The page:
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Officials warn boaters to watch for hidden debris from Hurricane Nicole in waterways

'It’s kind of like an iceberg, you don’t know what’s underneath there,' deputy says
Posted at 4:32 PM, Nov 15, 2022
and last updated 2022-11-15 20:31:20-05

INDIAN RIVER COUNTY, Fla. — Officials are reminding boats to watch out for floating debris from damaged docks and uprooted trees that pose a danger to those out on the water and officials are urging boaters to be vigilant.

Fisherman Anthony McKee said he didn’t notice anything in the water in the Indian River Lagoon near Sebastian's Riverview Park on Tuesday.

"The water is pretty nice, clear," he said.

However, out in the middle of the lagoon, it’s a different story.

"This end up here, seems to have gotten in worse than anywhere else," Deputy Ron Adamson said. "I've lived out here since I was a little kid, I've been out on the water ever since."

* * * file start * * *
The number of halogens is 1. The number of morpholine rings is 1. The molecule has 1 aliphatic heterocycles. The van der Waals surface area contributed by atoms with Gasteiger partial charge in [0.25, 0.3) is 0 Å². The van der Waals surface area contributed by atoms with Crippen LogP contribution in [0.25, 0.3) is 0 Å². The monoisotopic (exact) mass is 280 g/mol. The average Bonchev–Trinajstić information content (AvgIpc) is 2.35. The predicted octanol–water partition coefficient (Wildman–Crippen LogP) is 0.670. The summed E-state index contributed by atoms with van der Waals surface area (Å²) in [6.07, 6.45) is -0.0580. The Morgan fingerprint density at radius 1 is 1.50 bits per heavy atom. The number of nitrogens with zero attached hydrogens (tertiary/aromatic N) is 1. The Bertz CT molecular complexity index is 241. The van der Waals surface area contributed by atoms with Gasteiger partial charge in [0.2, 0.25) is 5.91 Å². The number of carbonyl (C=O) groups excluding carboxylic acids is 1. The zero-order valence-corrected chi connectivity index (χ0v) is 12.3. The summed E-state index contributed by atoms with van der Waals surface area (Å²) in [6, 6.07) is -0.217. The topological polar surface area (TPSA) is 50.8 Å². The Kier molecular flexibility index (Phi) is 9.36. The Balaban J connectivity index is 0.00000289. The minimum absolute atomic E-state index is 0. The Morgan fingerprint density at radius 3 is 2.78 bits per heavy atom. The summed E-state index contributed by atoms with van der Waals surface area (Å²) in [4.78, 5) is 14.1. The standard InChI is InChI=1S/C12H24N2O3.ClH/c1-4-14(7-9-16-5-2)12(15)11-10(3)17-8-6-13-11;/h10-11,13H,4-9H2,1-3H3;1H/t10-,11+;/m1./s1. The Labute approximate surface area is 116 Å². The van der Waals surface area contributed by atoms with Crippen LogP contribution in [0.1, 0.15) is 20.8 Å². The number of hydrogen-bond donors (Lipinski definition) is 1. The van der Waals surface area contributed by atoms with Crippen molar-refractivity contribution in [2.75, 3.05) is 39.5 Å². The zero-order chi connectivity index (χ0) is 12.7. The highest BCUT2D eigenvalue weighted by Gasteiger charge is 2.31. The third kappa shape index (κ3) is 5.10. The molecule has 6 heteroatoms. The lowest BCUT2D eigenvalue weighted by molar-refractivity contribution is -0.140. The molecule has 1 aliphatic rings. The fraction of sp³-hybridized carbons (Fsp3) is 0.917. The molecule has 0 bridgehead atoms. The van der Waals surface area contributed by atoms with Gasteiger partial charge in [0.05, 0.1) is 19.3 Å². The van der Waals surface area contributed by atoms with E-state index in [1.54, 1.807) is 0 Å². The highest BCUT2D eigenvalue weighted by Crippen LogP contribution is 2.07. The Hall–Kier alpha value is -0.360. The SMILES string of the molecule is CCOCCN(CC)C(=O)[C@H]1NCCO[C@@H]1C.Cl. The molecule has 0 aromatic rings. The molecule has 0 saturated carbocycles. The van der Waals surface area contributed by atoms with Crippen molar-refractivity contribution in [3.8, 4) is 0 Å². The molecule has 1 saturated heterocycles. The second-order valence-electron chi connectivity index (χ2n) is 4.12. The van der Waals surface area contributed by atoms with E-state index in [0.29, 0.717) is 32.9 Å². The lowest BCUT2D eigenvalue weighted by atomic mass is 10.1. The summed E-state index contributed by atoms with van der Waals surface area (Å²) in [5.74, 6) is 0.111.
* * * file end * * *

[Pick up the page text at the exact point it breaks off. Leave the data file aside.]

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Deputy Ron Adamson explains how debris can damage your boat.

Adamson is part of the Indian River County Sheriff’s Office Agriculture and Marine Unit.

In the waters off the Sebastian shoreline, several boats were damaged by Hurricane Nicole. And in the middle of the Intracoastal Waterway, there's more marine debris.

"Here you see some twigs and stuff. It’s kind of like an iceberg, you don't know what’s underneath there," Adamson said. "If you were to smack that with your boat, you’ll mess up your motor. Hopefully, no one goes overboard from it."

Adamson tied the debris to the back of his boat, so it can be removed. He said there's more dock debris near the Sebastian Inlet.

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Fisherman Anthony McKee says he didn't see any debris when he went out fishing.

One other safety issue when it comes to navigation is a lot of the channel markers are missing in the lagoon. Adamson said the Coast Guard is looking into that.

He adds the majority of docks between Vero Beach and Sebastian took some kind of damage, so boaters need to pay attention.

"So, for the next month it’s going to be really busy through the ICW every day," Adamson said.

Back on shore, McKee is hoping not to reel in a plank or piece of bark next time he’s out fishing.

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